Yesterday, the White House hosted a Forum to Combat Human Trafficking to highlight the Obama Administration's accomplishments in the fight against modern slavery, demonstrate its ongoing and steadfast commitment to this issue, and engage the stakeholder community. Director of the Domestic Policy Council Cecilia Muñoz; Senior Advisor to the President Valerie Jarrett; and Assistant to the President, Chief of Staff to the First Lady, and Executive Director of the Council on Women and Girls Tina Tchen spoke to partners from non-governmental organizations (NGOs), the faith community, and the private sector to underscore the President's commitment to this effort at home and abroad. Attorney General Eric Holder and Secretary of Homeland Security Janet Napolitano also spoke at the forum to emphasize the work going on across government to put a stop to this crime. Additionally, a new Federal Strategic Action Plan on Services for Victims of Human Trafficking in the United States was released for public comment yesterday.
Secretary Kerry joined by video to introduce the first-ever Presidential Award for Extraordinary Efforts to Combat Trafficking in Persons. Director Muñoz announced the recipients of the award: advocate Florrie Burke, for her work to develop comprehensive services for survivors and promote the victim-centered approach; and global hospitality and travel company Carlson, for adopting and promoting business practices that seek to protect victims of human trafficking.
Health and Human Services Deputy Secretary Bill Corr moderated a panel on the victim-centered approach to combating trafficking, which included a survivor and advocate, a member of the President's Advisory Council on Faith-based and Community Partnerships, and myself. In my remarks, I discussed the importance of engagement and collaboration among stakeholders in the fight against slavery. By combining resources, expertise, unique insights, and technology, partnerships maximize our individual and collective efforts to protect victims of trafficking and bring their abusers to justice, while working to prevent further exploitation. The Strategic Action Plan embraces this strategy of collaboration by calling for stronger partnerships, while strengthening interagency coordination. The Forum concluded with demonstrations focused on technology-based solutions, and another panel on private-sector innovation supporting law enforcement efforts to combat child sex trafficking.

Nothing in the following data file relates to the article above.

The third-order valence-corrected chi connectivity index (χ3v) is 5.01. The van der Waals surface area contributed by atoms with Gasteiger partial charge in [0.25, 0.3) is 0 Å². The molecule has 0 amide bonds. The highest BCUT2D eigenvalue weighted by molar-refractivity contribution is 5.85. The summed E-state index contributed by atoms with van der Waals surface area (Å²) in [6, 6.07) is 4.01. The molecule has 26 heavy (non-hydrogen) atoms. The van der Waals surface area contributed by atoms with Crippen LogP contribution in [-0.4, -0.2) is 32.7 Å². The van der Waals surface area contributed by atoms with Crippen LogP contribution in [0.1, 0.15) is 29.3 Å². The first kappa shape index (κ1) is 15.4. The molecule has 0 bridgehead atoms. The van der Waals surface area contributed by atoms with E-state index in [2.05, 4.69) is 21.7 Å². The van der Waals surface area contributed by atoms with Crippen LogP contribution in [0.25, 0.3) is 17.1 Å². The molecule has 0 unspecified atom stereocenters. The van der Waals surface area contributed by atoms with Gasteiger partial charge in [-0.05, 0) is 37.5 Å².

At the forum, we announced the State Department's new public-private partnership with New Perimeter, LLC, a non-profit organization established by the global law firm DLA Piper. We developed this partnership to increase the availability of pro bono legal services for trafficking victims and training for legal professionals to ensure they have the tools they need to deal with this crime. We know where the gaps are, and we need to take steps to close them. That may mean connecting lawyers in small communities with other service providers, and training them to provide a range of legal services to victims and to the organizations that assist them. It also means training judges and prosecutors about the needs of victims and the complexities of trafficking cases.
By linking the expertise of our diplomats and the global reach of DLA Piper (which employs more than 4,000 lawyers in more than 30 countries), I am confident we can make a real difference improving victims' access to justice. Similarly, the new Federal Strategic Action Plan will help ensure that victims in the United States get the support and services they need to move forward. A steadily growing number of partnerships across domestic and international communities means a more robust, comprehensive approach to attacking this problem and to walking with survivors on their road freedom.
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